Diving: Women’s 10m Synchro, Men’s 3m Synchro


The Mexican team of Rommel Pacheco and Jahir Ocampo practice before the start of the Men’s 3m Springboard competition.

The two women climbed the 33 foot distance and calmly waited their turn. The previous duo took off, the crowd held its breathe, and then cheered. The divers still on the platform now made their way to the edge, taking a glance at the water three stories beneath them. The crowd once again became silent. It was show time.

 This was the atmosphere throughout the Women’s 10 meter synchronized platform event at the Pan Am Aquatics Centre in Scarborough. Later the men would also have to twist and rotate in unison, but off the 3 meter springboard. Both events require tremendous skill individually, and to combine divers into a pair is something even more incredible.

 “You have to be confident in your dives,” said U.S. diver Samantha Bromberg, “the hay is in the barn…so you know when you get to the meet you’ve done everything you can do to be your best.”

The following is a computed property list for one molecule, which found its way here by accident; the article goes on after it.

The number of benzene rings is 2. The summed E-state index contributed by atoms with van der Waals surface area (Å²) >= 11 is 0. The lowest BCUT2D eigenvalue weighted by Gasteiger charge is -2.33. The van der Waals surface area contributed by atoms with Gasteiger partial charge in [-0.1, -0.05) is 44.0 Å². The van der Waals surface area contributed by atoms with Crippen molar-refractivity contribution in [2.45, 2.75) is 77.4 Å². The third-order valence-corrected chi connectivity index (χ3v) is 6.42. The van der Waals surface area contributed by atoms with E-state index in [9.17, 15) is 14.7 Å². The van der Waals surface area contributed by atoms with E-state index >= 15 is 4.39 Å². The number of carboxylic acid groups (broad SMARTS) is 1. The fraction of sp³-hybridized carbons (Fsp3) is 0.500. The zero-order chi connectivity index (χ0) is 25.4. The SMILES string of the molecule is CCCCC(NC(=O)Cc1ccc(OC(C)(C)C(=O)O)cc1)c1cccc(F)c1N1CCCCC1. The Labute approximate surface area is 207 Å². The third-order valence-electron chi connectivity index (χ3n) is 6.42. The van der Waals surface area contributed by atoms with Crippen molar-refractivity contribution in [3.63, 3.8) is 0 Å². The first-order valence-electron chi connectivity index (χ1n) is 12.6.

Bromberg and her partner Delaney Schnell claimed fourth in the competition, .09 points off of the bronze medal.

Bromberg is from Texas while Schnell is from Arizona, and it’s not uncommon for synchro pairs to have little time to practice together.

The American men in the 3 meter springboard competition, Cory Bowersox and Zachary Nees, only started training together last August. The pair one bronze, which was the first U.S. medal in diving at the Pan Am Games (The U.S. would go onto win bronze in the Women’s 3m Synchro Springboard).

“Our next competition will be winter nationals and hopefully we can qualify for some more international meets there,” Bowersox said. And this U.S. diving team is hungry to prove itself. Out of the 8 divers representing the U.S. at the Pan Am Games, only Bromberg is headed to the World Championships with other elite U.S. divers. This team is looking towards the future.